At this writing, it appears that the recent wave of hype about the “metaverse” which was set off by Facebook’s announcement in October 2021 that it was renaming the company “Meta” and investing untold billions in building virtual 3D worlds in which customers could interact (see the 2021-10-29 post “Mark Zuckerberg on the Metaverse”) is receding. The re-badged “Meta” announced two waves of layoffs in November 2022 and March 2023, totaling more than 20,000 jobs, and proclaimed 2023 as its “Year of Efficiency”. The metaverse no longer appears to be the Current Thing, with Meta pivoting to artificial intelligence and algorithmic CEO Mark Zuckerberg saying the company’s largest investment would be “advancing AI and building it into every one of our products.”
This débâcle was greeted with a sigh of relief by those who had long seen the promise of virtual worlds as the next generation in “user interface” and advocated their development, but dreaded the dystopian Hell a virtual world built by Facebook and bristling with corporate advertising, data mining at the expense of users’ privacy, attention span murdering distractions, manipulation of information flow in favour of the slaver agenda, silencing of dissent, and all of the other features of Facebook instantiated in an immersive environment.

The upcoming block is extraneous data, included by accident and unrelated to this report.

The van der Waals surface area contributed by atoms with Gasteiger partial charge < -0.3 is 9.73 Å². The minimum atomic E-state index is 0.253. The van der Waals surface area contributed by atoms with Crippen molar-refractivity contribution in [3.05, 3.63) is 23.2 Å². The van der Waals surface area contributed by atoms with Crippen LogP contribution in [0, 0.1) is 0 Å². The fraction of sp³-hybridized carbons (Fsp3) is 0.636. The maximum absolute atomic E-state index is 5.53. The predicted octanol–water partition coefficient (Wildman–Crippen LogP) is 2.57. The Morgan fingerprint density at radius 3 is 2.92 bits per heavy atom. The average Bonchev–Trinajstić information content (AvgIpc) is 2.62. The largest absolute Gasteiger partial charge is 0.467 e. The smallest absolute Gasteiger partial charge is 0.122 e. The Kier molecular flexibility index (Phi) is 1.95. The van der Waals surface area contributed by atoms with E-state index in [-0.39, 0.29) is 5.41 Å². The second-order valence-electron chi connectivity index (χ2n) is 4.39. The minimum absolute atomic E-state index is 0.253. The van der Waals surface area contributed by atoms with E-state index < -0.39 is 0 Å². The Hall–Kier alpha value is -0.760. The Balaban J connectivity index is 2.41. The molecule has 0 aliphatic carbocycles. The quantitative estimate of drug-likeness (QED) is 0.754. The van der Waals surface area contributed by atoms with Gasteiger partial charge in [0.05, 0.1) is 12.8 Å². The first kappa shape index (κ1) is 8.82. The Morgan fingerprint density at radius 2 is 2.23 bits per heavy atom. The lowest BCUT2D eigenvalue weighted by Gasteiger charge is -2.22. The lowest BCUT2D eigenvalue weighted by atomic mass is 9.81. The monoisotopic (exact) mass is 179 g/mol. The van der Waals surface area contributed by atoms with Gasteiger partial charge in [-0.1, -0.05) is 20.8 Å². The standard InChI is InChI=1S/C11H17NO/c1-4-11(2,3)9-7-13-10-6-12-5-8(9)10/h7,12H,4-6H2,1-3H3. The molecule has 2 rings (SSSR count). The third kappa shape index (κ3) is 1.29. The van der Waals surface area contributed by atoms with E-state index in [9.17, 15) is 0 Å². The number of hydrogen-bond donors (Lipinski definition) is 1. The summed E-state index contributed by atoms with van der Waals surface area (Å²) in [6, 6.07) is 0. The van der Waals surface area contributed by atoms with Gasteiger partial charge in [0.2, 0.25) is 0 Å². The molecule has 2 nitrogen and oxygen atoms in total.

Perhaps we shouldn’t have worried so much. It had been tried before, and ignominiously failed, albeit on not so operatic a scale. In October 2003, after a protracted development and beta test process, the There virtual world opened to the public. Unlike the Second Life virtual world which opened a few months earlier in June 2003, There offered a stripped down, more cartoon-like environment and limited ability to build in-world. There was an economy with its own currency that could be purchased for US$, but no ability to convert silly money earnings in the virtual world back to government funny money.
The main focus of the company was signing up major brands to have a presence There where they could sell zero-cost pixels with their logos to idiots: Coca-Cola, Nike, and Levi’s were among those who bought in. The respect the developers had for the users they expected to make all this an economic success was exemplified by CEO Tom Melcher, who described the typical user as “the woman who is in her 30s, single, really overweight, lives in a small town.” He didn’t mention the cats.
In June 2004, There laid off many of its people and restructured. In March, 2010, the whole thing shut down.
Meanwhile, Second Life will celebrate its 20th birthday in June 2023. Its focus on user-created objects and environments, powerful scripting facilities allowing construction of autonomous objects and simulations, and an in-world economy which allows buying, selling, paying, and earning with conversion to and from US$ with a floating exchange rate, has attracted a modest (estimated between 800,000 and 900,000) but loyal user base. The company that operates it, Linden Lab, is profitable and continues development of the system. Perhaps at the present stage of development, this modest, open approach, trusting the users to create the content and activities that make the world interesting is more appropriate than the top-down exploitive model attempted by There and Meta.